“I believe the best decisions are made with the right people, at the right time, in the right format, and I am pleased to be part of that process.”
Since the late 1980s I have been a practicing mediator, facilitator, consultant and trainer. My focus has been natural resources and public policy disputes, and clients have included federal, state and local agencies, tribal governments and communities, public interest organizations and industry. The subject of the disputes has been wide-ranging, from water rights and air quality to mine reclamation and endangered species protection. With a strong background in Indian country, many of my cases involve tribal interests and parties.
I have mediated high-level federal disputes, facilitated public meetings of 400, trained EPA staff in “Dealing with Difficult People,” and offered cross-cultural alliance building workshops with Hispanic and Native colleagues.
I consider myself very lucky to have found a career that fits my background, skills and personality so perfectly.
Below are examples of my work:
- Department of the Interior/Department of Justice: I am working with colleagues to facilitate and support the “Not Invisible Act Commission” in its work to develop recommendations to address the Missing Murdered Indigenous People epidemic in this country. The 35 commissioners represent federal, state and local agencies (FBI, Homeland Security, DOJ, state and local law enforcement, etc), non-profits and networks, and survivors and family members, who are the real experts on this tragic subject. The work is heart-wrenching and extremely meaningful, as we struggle to find real answers to a problem rooted in the abusive federal-Native history, as well as in the shameful circumstances of today for many throughout Indian Country. The Commission will complete its work in 2023.
- Department of the Interior Tribal Consultation Policy: I mediated the development of the Department of Interior’s Tribal Consultation Policy, the overarching policy for all bureaus and offices within DOI. To develop the policy in a truly collaborative way, we created a DOI Tribal Consultation Team of 24 tribal leaders and 26 DOI program managers. For two years I served this group as mediator, consultant, manager, and documenter. In 2011 the group reached consensus and in December of that year the Secretary of the Interior signed a Secretarial Order implementing the new policy.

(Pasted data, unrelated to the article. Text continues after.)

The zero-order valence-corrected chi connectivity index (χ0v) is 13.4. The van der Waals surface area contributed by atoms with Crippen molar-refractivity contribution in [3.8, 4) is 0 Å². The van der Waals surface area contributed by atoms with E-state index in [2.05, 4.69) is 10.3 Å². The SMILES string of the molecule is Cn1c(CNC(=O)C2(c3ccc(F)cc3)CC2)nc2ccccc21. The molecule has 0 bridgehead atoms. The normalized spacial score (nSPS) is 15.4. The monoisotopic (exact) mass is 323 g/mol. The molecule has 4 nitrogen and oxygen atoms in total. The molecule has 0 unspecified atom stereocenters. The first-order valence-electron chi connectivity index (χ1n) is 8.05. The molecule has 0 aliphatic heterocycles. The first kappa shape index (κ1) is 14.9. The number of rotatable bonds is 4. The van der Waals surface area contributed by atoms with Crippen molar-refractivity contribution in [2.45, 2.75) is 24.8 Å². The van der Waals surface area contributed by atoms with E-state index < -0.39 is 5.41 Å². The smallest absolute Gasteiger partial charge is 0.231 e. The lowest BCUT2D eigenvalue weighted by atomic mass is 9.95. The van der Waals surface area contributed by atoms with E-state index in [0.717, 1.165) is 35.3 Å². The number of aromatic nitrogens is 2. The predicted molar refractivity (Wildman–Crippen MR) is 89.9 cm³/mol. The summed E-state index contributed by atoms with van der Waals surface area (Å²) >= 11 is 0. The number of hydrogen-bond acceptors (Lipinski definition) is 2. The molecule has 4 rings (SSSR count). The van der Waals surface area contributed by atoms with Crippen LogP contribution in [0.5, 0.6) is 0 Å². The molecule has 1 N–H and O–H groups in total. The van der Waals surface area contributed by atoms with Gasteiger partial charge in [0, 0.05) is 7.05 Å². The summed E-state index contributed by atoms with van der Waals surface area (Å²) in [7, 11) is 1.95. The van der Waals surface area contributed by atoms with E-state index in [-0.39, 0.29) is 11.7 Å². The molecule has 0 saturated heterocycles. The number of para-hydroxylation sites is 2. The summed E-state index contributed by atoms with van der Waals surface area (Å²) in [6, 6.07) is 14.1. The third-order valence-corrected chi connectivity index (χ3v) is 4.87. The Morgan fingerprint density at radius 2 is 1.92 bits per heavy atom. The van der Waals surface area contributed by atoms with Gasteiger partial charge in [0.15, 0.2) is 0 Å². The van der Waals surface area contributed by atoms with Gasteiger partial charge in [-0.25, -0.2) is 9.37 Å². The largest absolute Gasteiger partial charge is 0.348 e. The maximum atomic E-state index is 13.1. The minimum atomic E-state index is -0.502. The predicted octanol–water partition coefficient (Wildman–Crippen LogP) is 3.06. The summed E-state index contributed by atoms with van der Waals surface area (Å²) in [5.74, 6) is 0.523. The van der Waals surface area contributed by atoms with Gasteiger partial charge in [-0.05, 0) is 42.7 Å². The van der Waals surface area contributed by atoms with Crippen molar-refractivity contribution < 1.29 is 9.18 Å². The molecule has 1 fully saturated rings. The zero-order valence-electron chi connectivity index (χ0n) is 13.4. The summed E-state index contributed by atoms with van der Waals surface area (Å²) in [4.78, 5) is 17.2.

- Negotiated Rulemaking: The Federal Aviation Administration and the National Park Service are jointly responsible for aircraft over the Grand Canyon. The issue of overflight noise from air tours and other aircraft had been bogged down in court and congress for decades, as environmental and business interests battled each other. In an attempt to break the deadlock and develop regulations for aircraft over Grand Canyon, the two agencies brought together all the interests – recreation, environmental, tribal, business, wildlife, archaeology – and formed the Grand Canyon Working Group, to develop regulations for aircraft over the canyon. I worked with this group for three years to create a set of recommendations for the agencies.
- Cross-cultural Alliance Building: Why do traditional land-based communities in the West often identify environmentalists as enemy number one? Although they may share common goals – preservation of natural resources, controls on development, etc. – their histories, styles, and assumptions can put them at odds with each other. With my colleague Roberto Chene, a Native New Mexican, I have designed and facilitated workshops for environmental activists and land-based community members to understand the specifics of this complex relationship and explore the potential for working together.
Lucy is profiled in “Public Dispute Mediators: Profiles of 15 Distinguished Careers,” a publication of the MIT Consensus Building Institute.
Lucy was recently awarded the Sharon Pickett Award by the Association for Conflict Resolution.